In a collaborative effort, researchers have discovered a way to turn on stem cell genes in human skin cells (fibroblasts) without the risk of using viruses or inserting new genes.
The research team comprised of faculty at Worcester Polytechnic Institute's (WPI) Life Sciences and Bioengineering Center (LSBC) and investigators at CellThera, a private company also located at the LSBC.
Their discovery opens a new door for reprogramming cells that could eventually lead to treatments for a range of human diseases and traumatic injuries by coaxing a patient's own cells to repair and regenerate the damaged tissues.
"We show that by manipulating culture conditions alone, we can achieve changes in fibroblasts that would be beneficial in development of patient-specific cell therapy approaches," wrote the authors.
In the study, the researchers turned on the existing, yet dormant, stem cell genes OCT4, SOX2 and NANOG already in the skin cells by lowering the amount of atmospheric oxygen the cells were exposed to, and by adding a protein called fibroblast growth factor 2 (FGF2) to the culture medium.
After the stem cell genes were activated and began expressing proteins, the researchers found that those proteins migrated back into the nucleus of the skin cells, precisely as would occur in induced pluripotent stem cells.
"This was an exciting observation. Having these proteins localize to the nucleus is the first step of reprogramming these cells," said Dr. Raymond Page, research assistant professor of biology and biotechnology at WPI and lead author on the paper.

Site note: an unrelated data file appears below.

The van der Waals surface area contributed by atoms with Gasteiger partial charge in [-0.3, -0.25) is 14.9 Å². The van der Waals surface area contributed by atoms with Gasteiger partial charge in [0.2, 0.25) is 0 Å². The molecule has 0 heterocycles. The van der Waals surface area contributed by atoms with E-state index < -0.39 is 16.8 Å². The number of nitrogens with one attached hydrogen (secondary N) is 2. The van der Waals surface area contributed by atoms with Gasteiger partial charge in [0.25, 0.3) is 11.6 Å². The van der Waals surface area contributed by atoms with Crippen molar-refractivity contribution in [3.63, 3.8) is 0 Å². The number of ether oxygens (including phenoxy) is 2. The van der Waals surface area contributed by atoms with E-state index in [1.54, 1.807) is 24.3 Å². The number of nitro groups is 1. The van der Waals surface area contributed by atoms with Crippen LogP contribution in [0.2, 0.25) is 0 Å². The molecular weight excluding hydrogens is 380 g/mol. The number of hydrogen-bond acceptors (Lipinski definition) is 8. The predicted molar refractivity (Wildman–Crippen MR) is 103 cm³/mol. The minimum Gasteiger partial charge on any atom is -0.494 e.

Surprisingly, the team found that the stem cell genes OCT4, SOX2 and NANOG were not completely dormant in untreated skins cells, as was presumed.
In fact, those genes were sending out messages, but those messages were not being translated into the proteins that do the work of making cells pluripotent.
"This was quite unexpected. Not only does this data force us to rethink what the true markers of pluripotency may be, it suggests there is a natural mechanism at work in these cells regulating the stem cell gene expression. That opens a whole new line of inquiry," said Dr. Tanja Dominko, associate professor of biology and biotechnology at WPI and president of CellThera.
The findings of the study were published online as a "fast track" paper from the journal Cloning and Stem Cells.